By Rob Hughes
My favourite music has two qualities: it is weird and it is cool. It’s not quite enough just being one or the other. The Residents are weird, but they’re kind of obvious about it, don’t you think? Conversely, Motörhead are untouchably cool, but they’re so reliable—you know what to expect when the new Motörhead album arrives. The weirdest thing about Motörhead is how Lemmy has survived all these years.
Dog Shredder, a trio from just over the line in Bellingham, Washington, are the ideal blend of weird and cool. Brass Tactics, their new EP, is a 15-minute burst of chaos and power that transcends what we’d consider “technical metal” and makes a beeline towards the avant-garde. Imagine Ruins (Japan) blasting through a medley of reversed Mastodon riffs, or Lightning Bolt jamming with Atheist. The first two tracks are all blazing guitars and cluster-bomb drums, peppered with multiple WTF moments and mangled rhythms within the instrumental barrage. The sparse vocals are unexpectedly melodic, but are mixed way back and distorted lest you get too comfortable. The third and last track surprises us with a macabre sort of ballad, an organ-led slow dance of the damned to end this brief entertainment. Weird.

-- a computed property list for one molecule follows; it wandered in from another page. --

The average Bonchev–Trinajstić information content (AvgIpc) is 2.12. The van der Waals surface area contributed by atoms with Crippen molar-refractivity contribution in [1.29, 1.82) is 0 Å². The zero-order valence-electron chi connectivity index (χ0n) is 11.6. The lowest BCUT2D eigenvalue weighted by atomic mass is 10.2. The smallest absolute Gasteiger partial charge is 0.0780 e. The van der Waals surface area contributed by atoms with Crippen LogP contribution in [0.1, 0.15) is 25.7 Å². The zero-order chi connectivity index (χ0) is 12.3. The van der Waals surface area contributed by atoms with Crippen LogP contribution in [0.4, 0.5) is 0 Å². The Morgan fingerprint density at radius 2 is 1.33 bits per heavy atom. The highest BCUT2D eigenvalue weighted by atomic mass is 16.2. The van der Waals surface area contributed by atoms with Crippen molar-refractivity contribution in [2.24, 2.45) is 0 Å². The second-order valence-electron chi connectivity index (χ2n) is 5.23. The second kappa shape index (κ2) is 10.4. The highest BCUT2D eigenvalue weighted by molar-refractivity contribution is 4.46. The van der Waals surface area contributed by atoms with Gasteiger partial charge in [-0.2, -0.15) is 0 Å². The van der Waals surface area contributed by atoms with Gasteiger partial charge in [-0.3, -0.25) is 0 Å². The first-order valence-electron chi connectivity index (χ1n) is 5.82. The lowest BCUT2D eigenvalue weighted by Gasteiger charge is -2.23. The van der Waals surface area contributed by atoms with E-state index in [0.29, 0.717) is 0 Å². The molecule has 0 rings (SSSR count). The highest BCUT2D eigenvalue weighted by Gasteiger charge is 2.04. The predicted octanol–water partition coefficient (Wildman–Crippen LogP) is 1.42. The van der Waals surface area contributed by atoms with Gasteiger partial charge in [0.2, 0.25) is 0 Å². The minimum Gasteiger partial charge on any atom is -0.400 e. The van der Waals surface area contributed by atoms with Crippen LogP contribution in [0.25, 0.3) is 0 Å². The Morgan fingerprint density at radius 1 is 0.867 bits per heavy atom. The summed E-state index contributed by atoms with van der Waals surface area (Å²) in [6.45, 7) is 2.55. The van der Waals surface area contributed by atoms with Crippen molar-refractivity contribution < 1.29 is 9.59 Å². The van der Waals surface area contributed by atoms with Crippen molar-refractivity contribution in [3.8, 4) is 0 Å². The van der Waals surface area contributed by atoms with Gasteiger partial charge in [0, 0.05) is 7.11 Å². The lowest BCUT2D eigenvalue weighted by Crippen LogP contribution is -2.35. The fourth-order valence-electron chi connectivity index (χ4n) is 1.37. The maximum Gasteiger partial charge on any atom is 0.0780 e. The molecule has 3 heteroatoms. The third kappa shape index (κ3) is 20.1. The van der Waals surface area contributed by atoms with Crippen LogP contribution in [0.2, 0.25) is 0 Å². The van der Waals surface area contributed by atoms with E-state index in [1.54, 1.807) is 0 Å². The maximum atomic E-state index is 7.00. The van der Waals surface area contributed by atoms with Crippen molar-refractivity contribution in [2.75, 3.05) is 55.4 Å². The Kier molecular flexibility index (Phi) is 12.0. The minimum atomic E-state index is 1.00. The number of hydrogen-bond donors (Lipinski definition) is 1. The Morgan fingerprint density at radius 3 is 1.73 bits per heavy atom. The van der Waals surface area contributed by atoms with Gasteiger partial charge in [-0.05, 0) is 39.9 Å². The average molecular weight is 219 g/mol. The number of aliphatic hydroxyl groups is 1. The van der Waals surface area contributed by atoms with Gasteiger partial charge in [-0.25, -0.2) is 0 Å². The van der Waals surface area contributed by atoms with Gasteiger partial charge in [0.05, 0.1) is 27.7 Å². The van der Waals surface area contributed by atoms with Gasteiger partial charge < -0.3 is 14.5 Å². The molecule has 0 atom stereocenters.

After repeated listens, though, the initial disorientation lifts a bit, and the songs’ inner logic and catchiness become evident. Patterns emerge, and moments of rehearsal-room genius float to the surface. The churning end section of “Battle Toad” delivers some serious heaviness, yet it remains defiantly off-kilter. The impossibly manic “Battle Snake” somehow manages to make room for a soaring, almost hymn-like vocal line. Cool.
Such craziness is probably best experienced in small doses (or live—I’m sure they destroy on stage). A full length of this stuff might make me throw up my hands and reach for Music For Airports. I gather that some of Dog Shredder’s previously released material has a different dynamic, which might help flesh out a long player if they’ve got one in the works. Until the band issue a bigger statement, this brief, joyous excursion into total derangement will give you plenty to gnaw on.
Dog Shredder play the Rickshaw Theatre in Vancouver, May 25
(Good To Die Records)